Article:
“Tongue” by Ashok K. Banker
Reviewed by Jason McGregor
The August Lightspeed brings us two original SF stories which aren’t particularly science fictional but are ideological and are not very good and two original fantasy stories which have similarly minimal fantastic content but are more personal and are better.
“Tongue” by Ashok K. Banker
An Indian woman… in spaaace… is arranging a marriage for her daughter and, as the naive narrator, talking about the glories of her arranged marriage.
In style and content, this is a flash piece but needs about one and a half thousand words of bloat cut from its two and a half thousand words to be one in form. Even then, you’d have to like theme laid on with a trowel and not mind minimalistic SF extrapolation which is only present for satirical effect. Basically, if you thought such marriages were good things, this story tries to enlighten you and will likely fail. If you didn’t think that, then you don’t need to read this.
“The Shining Hills” by Susan Palwick
As in the July issue’s story by Urbanski, the protagonist is trying to figure out “How to Find a Portal” while dealing with family issues. While searching for one, which may transport her to a magical world or may transport her to a terrible world where she’ll be killed or which may be a complete fabrication and a way for natural born killers to take advantage of those who are both hopeless (about this world) and hopeful (about the next), she meets a cop who tries to talk her out of her plans. We learn more of their familial dynamics and she eventually makes her choice and he deals with his issues.
This is certainly adequate but, obviously, a bit too familiar and not of special note, especially compared to the author’s recent and much superior “Remote Presence” in the April issue of this very zine.
“An Inflexible Truth” by Christopher East
Roland Zhang is an analyst for NNI (the Neutral News Institute) and is following in the footsteps of a field reporter who got his help on a story but then disappeared. Thus Zhang is in the theoretically deserted desert ruins of Las Vegas as part of a tour group with armed tour guides. When he and his love interest/tour guide follow too many footsteps, they are captured by initially unknown forces and Zhang learns that all he holds dear is not what he thought it was and that he has a decision to make.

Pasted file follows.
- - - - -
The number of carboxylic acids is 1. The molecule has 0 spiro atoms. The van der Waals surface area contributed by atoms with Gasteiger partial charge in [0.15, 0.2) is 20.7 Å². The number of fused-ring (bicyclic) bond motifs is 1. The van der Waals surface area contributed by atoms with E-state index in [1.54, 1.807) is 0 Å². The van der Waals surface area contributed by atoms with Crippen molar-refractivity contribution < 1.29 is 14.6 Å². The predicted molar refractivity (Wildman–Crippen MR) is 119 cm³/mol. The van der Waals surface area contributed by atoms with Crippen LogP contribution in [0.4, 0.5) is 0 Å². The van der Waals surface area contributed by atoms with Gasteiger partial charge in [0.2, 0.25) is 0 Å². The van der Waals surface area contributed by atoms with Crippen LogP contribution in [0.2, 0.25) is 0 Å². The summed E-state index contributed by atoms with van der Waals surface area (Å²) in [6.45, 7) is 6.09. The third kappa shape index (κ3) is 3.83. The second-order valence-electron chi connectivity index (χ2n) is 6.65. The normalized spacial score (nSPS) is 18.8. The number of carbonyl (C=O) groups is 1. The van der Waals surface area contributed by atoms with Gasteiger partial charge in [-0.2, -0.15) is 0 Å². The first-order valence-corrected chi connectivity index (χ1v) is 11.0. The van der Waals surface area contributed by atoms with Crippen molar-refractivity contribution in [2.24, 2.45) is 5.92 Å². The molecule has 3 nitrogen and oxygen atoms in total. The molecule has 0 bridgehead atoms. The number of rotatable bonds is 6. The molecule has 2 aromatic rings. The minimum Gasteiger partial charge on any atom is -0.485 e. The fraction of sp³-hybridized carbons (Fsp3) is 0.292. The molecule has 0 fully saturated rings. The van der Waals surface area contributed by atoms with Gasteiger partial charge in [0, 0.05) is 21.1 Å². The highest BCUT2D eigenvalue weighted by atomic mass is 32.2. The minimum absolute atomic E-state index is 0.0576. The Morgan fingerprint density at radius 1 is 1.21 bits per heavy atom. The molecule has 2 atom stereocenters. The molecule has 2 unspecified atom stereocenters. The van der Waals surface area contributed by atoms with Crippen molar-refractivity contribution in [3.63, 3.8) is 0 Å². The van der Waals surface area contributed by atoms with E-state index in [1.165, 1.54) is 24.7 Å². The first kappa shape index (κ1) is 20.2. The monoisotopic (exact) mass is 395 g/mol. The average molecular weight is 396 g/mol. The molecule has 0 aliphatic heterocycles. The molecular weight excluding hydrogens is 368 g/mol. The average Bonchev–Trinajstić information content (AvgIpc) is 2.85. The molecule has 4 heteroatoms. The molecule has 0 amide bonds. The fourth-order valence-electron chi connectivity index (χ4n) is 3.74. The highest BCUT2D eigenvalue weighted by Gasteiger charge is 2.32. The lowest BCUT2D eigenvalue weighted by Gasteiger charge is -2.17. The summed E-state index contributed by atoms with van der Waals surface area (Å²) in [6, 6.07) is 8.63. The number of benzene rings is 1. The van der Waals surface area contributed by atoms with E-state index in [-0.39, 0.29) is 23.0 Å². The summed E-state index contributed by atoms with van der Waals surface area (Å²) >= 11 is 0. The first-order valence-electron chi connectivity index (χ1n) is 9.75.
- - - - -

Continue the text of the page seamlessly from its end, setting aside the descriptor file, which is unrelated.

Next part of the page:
Zhang is sympathetic and believable, if bland, and the early activities have a sort of cloak-and-dagger post-apocalyptic energy. The theme of truth, inflexible or otherwise (with the corollary that–to use Bertrand Russell’s version of Yeats’ lines—“fanatics are always so certain of themselves, and wiser people so full of doubts“), is interesting if at once too spelled-out and too unresolved (with a contrived ending to create some of that irresolution). But much of the story is just explication of setting and/or a red herring while the melodramatic capture sequence and subsequent events aren’t very good. Also, I thought about contacting Dave Langford and submitting a lot of this for Thog’s Masterclass. For example:
…and soon they’d clustered around the fire to eat Rico’s skewers… [ow!]
He found his glasses and fumbled them up his nose. [again, ow! and ew!]
Roland squinted to focus, wishing he could lift his goggles long enough to push his glasses up his sweat-slickened nose.
Roland extended his hand, and found his glasses pressed into it. He slid them up his nose. [Apparently, it gets easier the more you do it.]
“Ink” by Bruce McAllister
David’s an American army brat, hemophiliac, and compulsive collector who spends the bulk of this tale in Italy where he takes up stamp collecting because that’s what the other boys of the time and place are collecting. To be a real collector, you can’t just buy new stamps, but need old heirlooms. Not having any such things, he makes the acquaintance of an old lady and she gives him, not just stamps, but all sorts of envelopes and postcards. Soon afterwards, another event occurs and the boy realizes his hemophilia has been inexplicably cured. Years go by and the stamp collection is forgotten, yet David’s become a historian and, when he comes across the collection in the attic, he’s in a better position to understand the gift, the old lady, himself, and even the world.
This initially has a “modern fairy tale” tone which I find a little off-putting, but I got over that. It’s a very detailed and textured story which can make a simple conversation at a gate seem momentous and fill it with little grace notes. However, the part of my mind that insists on rationalism (and which this story’s very tangible and almost mainstream nature does nothing to turn off) has a problem with an aspect of the stamp collection’s fantastic nature and something about the tense of the conclusion reads a little confusingly, and the whole thing’s maybe a little too subtle for my taste. Still, it was the best story of the issue and many folks may enjoy it a great deal.
More of Jason McGregor’s reviews can be found at Featured Futures.